This page contains links to field guides and geologic maps of Washington and southwest British Columbia. I will periodically update the page with new links and references to other sources. Please submit information about books or online guides you know about. Send links and suggestions to firstname.lastname@example.org [cut and paste- not a live link].
You may find some of these in public or university libraries; others are available only by purchase. The initial guides listed are all published books. I hope to list more informal free or low-cost field guides available on the web, too. I’ll add new items to the top of the heap- it could get messy with time. Web searches will often turn up unpublished ‘gray literature’ from University classes, geological meetings, or on other websites to specific places. Please send your favorites to this website by sending a comment. If you send a published field guide that is in an area library, please so state. If there is a website where the guide can be found, or purchased, be sure to include that, too. If the library where you live has one of the books already listed, let me know, I’ll make note of that, unless it gets too cumbersome.
2014 Brown, N., Geology of the San Juan Islands Chuckanut Editions. 99 pages.
A wonderful full-color guide to geology of these beautiful islands. Many great photos and interpretive diagrams, and a guide to locations to see some pretty dramatic rocks. The author is emeritus professor of geology at Western Washington University, and really knows San Juan geology.
2009 Haugerud, Ralph A., and Tabor, Rowland W., 2009, Geologic map of the North Cascade Range, Washington: U.S. Geological Survey Scientific Investigations Map 2940, 2 sheets, scale 1:200,000; 2 pamphlets, 29 p. and 23 p.
This map is available online. It includes a wonderful set of 100 annotated photos highlighting North Cascades geology in the ‘photo presentation‘ section. This is a marvelous geologic map, a compendium of eight colorful 1:100,000 30 x 60 minute sheets: Chelan, Mount Baker, Robinson Mountain, Sauk River, Skykomish River, Snoqualmie Pass, Twisp, and Wenatchee, all by various combinations of the authors and others. Included are two explanatory pamphlets- one each for ‘citizen’ and ‘professional’ geologists. It looks great on your wall if you purchase a paper copy (see first link for order info).
The authors are the leading authorities on North Cascade mapping and geology. This map is an absolute must-have for the armchair as well as academic North Cascades geologist.
1993 Roadside Geology of Mount St. Helens National Monument and Vicinity by Patrick P. Pringle. Washington Department of Natural Resources, Division of Geology and Earth Resources Information Circular 88. This slim volume is a gem and a fine example of your tax dollars at work. It is now out of print, but available online from DNR here, along with other good stuff on MSH. The book is 120 pages long, and includes a glossary and a “Geologic Primer” at the end, a succinct intro to rock types, time scale, dating rocks, plate tectonics,and volcanic processes. A lot of information in a few pages.
2005 Roadside Geology of British Columbia by Bill Mathews and Jim Monger; Mountain Press Publishing (Missoula). Reprinted in 2010, and with a new cover design, this is surely one of the best volumes in the entire Roadside Geology series. The authors are among the foremost field geologists in the province. The book has a ton of background geologic information. Maybe best of all, actual field stops are located and described- more in the vein of the same publisher’s Geology Underfoot series. Some sites, such as The Barrier north of Squamish, are illustrated and described even though somewhat off the highway. There are a number of pages titled ‘Viewpoint Geology’, which sketch and describe what can be seen in different directions from a particular location. All the photos are b/w; unfortunately some of the detail photos are missing anything to give a sense of scale. There is a very nice introduction to many of the stratigraphic units that are seen along the roads. I recommended the book highly if you are traveling BC’s beautiful landscape.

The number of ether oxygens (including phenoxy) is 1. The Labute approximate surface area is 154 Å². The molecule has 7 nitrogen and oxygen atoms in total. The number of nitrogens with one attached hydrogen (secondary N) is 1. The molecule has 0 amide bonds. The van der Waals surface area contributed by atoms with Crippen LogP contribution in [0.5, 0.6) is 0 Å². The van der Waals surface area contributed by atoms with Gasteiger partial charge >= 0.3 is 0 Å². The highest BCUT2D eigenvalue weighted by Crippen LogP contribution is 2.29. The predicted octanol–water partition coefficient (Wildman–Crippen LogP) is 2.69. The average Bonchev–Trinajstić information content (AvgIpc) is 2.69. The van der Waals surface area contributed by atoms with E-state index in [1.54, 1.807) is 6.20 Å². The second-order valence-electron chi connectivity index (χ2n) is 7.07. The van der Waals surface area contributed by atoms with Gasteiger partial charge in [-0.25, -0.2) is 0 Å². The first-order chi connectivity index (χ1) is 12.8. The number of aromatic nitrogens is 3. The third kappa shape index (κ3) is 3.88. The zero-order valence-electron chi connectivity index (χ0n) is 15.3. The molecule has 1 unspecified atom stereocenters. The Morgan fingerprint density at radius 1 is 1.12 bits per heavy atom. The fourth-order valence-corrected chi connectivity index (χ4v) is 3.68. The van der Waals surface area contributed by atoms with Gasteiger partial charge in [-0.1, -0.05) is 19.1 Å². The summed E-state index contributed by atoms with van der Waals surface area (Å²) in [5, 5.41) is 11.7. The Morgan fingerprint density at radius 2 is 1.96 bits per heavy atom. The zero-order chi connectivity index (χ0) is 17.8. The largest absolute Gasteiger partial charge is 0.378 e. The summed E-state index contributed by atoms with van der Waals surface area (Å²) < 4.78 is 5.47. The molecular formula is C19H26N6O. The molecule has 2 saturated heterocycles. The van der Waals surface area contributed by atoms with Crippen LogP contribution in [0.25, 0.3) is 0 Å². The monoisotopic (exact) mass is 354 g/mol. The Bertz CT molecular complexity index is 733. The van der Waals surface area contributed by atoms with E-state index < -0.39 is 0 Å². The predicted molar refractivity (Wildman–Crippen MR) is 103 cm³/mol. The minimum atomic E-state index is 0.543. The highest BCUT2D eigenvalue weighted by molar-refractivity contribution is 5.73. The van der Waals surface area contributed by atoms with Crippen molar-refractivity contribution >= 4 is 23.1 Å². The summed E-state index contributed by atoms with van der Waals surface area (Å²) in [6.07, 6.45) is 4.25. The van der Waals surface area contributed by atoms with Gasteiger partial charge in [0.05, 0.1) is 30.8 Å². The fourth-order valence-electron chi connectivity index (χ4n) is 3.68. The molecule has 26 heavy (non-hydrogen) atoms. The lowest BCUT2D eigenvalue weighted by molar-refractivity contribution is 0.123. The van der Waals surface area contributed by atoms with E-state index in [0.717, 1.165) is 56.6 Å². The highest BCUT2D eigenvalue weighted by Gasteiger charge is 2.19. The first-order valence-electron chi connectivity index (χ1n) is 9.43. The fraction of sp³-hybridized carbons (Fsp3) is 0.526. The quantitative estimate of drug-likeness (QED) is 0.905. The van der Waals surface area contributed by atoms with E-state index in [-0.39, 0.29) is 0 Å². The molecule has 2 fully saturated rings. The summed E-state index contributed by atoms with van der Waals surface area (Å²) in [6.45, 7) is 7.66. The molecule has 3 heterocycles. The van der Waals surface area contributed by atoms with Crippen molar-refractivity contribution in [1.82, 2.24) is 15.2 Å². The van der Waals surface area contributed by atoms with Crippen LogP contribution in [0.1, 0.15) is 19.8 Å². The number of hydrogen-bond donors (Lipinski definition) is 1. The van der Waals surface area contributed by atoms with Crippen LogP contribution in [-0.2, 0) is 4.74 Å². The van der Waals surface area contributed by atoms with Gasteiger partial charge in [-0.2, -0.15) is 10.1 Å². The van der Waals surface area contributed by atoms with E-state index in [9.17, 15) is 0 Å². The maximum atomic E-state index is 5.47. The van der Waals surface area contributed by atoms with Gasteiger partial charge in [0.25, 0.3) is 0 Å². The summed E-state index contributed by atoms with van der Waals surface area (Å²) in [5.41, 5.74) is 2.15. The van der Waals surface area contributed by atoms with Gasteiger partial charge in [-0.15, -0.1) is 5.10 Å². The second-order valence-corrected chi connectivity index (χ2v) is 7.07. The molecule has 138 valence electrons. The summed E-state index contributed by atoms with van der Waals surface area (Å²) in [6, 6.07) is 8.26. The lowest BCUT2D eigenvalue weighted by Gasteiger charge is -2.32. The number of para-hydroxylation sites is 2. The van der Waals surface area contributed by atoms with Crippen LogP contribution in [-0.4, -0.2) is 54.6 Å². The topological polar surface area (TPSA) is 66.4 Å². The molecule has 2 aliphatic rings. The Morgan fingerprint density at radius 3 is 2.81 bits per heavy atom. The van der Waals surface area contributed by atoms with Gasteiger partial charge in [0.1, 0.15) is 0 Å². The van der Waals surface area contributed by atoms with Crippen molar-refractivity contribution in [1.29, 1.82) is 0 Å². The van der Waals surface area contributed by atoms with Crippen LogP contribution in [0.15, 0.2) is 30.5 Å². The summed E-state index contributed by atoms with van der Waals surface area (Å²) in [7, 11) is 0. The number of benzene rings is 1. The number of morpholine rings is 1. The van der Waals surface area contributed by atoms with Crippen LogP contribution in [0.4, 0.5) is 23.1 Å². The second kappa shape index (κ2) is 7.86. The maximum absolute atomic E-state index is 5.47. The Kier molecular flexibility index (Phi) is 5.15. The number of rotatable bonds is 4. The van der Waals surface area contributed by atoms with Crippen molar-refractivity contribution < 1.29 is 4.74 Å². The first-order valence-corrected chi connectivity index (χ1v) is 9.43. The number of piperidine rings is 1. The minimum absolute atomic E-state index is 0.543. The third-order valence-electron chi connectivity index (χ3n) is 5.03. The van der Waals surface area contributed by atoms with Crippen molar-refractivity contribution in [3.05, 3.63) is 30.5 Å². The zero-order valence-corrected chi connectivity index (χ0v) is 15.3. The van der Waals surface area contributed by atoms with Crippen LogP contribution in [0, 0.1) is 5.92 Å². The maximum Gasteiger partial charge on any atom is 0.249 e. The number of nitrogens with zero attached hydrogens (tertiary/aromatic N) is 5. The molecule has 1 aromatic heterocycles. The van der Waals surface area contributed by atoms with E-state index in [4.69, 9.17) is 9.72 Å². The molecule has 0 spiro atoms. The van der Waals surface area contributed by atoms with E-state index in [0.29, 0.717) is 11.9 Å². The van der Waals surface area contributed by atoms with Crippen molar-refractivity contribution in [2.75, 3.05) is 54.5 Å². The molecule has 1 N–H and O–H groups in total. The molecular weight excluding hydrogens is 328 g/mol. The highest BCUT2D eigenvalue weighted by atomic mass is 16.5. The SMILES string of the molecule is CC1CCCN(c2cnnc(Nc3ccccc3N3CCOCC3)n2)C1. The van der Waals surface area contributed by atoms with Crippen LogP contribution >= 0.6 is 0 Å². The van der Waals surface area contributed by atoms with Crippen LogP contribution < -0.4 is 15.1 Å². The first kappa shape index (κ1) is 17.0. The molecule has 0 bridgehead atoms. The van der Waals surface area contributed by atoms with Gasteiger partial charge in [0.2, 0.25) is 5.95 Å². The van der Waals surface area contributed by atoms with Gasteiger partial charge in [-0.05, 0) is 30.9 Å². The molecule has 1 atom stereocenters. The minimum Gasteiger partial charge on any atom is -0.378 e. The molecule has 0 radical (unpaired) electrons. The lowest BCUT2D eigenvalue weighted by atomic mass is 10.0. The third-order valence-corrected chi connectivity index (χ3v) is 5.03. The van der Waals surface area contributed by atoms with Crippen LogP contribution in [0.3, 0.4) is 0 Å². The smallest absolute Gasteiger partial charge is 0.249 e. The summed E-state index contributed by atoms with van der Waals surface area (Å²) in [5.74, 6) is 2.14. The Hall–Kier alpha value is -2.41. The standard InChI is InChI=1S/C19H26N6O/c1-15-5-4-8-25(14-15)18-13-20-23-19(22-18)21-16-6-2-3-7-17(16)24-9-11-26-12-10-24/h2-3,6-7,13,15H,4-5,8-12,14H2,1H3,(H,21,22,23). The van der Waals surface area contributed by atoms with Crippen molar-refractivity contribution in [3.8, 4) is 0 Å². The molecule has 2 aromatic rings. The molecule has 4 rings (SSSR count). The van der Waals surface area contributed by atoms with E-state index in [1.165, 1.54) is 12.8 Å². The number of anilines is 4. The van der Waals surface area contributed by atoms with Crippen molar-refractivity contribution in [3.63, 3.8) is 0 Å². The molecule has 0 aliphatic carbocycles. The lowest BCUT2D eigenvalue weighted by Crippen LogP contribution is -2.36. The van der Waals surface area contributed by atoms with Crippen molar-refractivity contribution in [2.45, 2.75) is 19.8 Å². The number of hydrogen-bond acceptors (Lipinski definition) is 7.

2006 Discovering Washington’s Historic Mines vol 3, by Phil Woodhouse, Daryl Jacobson, and Victor Pisoni. This is the most recent in this multi-volume set (#4 in the works). This one focuses on mines of NW Washington, The other three volumes deal with the rest of the state. Directions to the mine sites are provided, where they could be located by the authors. Lots of great history. Go to the Northwest Underground Explorations website to learn more about the books. The first three volumes are available via the Bellingham Public Library.
2002 Geology and Plant Life- The Effects of Landforms and Rock Types on Plants, by Arthur R. Kruckeberg. University of Washington Press, Seattle. This sounds like a valuable addition to the bookshelf of natural historians. It is not a field guide, but I couldn’t list publicizing it here. From the publisher’s description: “Before any other influences began to fashion life and its lavish diversity, geological events created the initial environments – both physical and chemical – for the evolutionary drama that followed.” $27.95 paperback.
A pdf listing published field trip guides (last updated in 2003) is available from the Washington Division of Geology and Earth Resources. Note that there are no links provided, and many of these will be difficult to obtain.
The Ice-Age Floods Institute has a list of field trip guides to features and geologic evidence to these humongous floods. Rather than list them each here, you can seek out trips of interest to you. The link is here, scroll down to the list of ‘field trip guides. There is also a bibliography, and list of videos made about the floods. An example of one of the field guides this outfit produces follows.